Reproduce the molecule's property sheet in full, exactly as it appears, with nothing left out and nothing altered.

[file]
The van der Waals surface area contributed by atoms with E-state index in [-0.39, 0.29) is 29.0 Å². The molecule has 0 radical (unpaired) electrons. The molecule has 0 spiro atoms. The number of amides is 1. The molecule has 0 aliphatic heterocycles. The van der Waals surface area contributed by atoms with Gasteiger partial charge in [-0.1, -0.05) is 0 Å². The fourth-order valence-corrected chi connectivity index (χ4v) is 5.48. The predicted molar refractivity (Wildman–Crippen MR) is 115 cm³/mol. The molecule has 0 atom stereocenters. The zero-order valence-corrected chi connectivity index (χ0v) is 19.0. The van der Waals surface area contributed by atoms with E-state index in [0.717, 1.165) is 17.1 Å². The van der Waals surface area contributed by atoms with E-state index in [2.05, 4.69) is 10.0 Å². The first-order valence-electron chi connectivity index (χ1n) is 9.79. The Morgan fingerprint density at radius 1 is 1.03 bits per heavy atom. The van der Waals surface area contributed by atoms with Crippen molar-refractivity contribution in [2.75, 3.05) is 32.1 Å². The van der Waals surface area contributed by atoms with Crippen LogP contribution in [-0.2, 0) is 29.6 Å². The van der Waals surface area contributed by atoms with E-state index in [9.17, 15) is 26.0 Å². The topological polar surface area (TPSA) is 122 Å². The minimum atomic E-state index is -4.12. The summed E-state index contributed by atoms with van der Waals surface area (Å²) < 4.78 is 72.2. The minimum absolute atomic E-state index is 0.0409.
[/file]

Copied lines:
The van der Waals surface area contributed by atoms with E-state index in [-0.39, 0.29) is 29.0 Å². The molecule has 0 radical (unpaired) electrons. The molecule has 0 spiro atoms. The number of amides is 1. The molecule has 0 aliphatic heterocycles. The van der Waals surface area contributed by atoms with Gasteiger partial charge in [-0.1, -0.05) is 0 Å². The fourth-order valence-corrected chi connectivity index (χ4v) is 5.48. The predicted molar refractivity (Wildman–Crippen MR) is 115 cm³/mol. The molecule has 0 atom stereocenters. The zero-order valence-corrected chi connectivity index (χ0v) is 19.0. The van der Waals surface area contributed by atoms with E-state index in [0.717, 1.165) is 17.1 Å². The van der Waals surface area contributed by atoms with E-state index in [2.05, 4.69) is 10.0 Å². The first-order valence-electron chi connectivity index (χ1n) is 9.79. The Morgan fingerprint density at radius 1 is 1.03 bits per heavy atom. The van der Waals surface area contributed by atoms with Crippen molar-refractivity contribution in [2.75, 3.05) is 32.1 Å². The van der Waals surface area contributed by atoms with Crippen LogP contribution in [-0.2, 0) is 29.6 Å². The van der Waals surface area contributed by atoms with E-state index in [9.17, 15) is 26.0 Å². The topological polar surface area (TPSA) is 122 Å². The minimum atomic E-state index is -4.12. The summed E-state index contributed by atoms with van der Waals surface area (Å²) < 4.78 is 72.2. The minimum absolute atomic E-state index is 0.0409.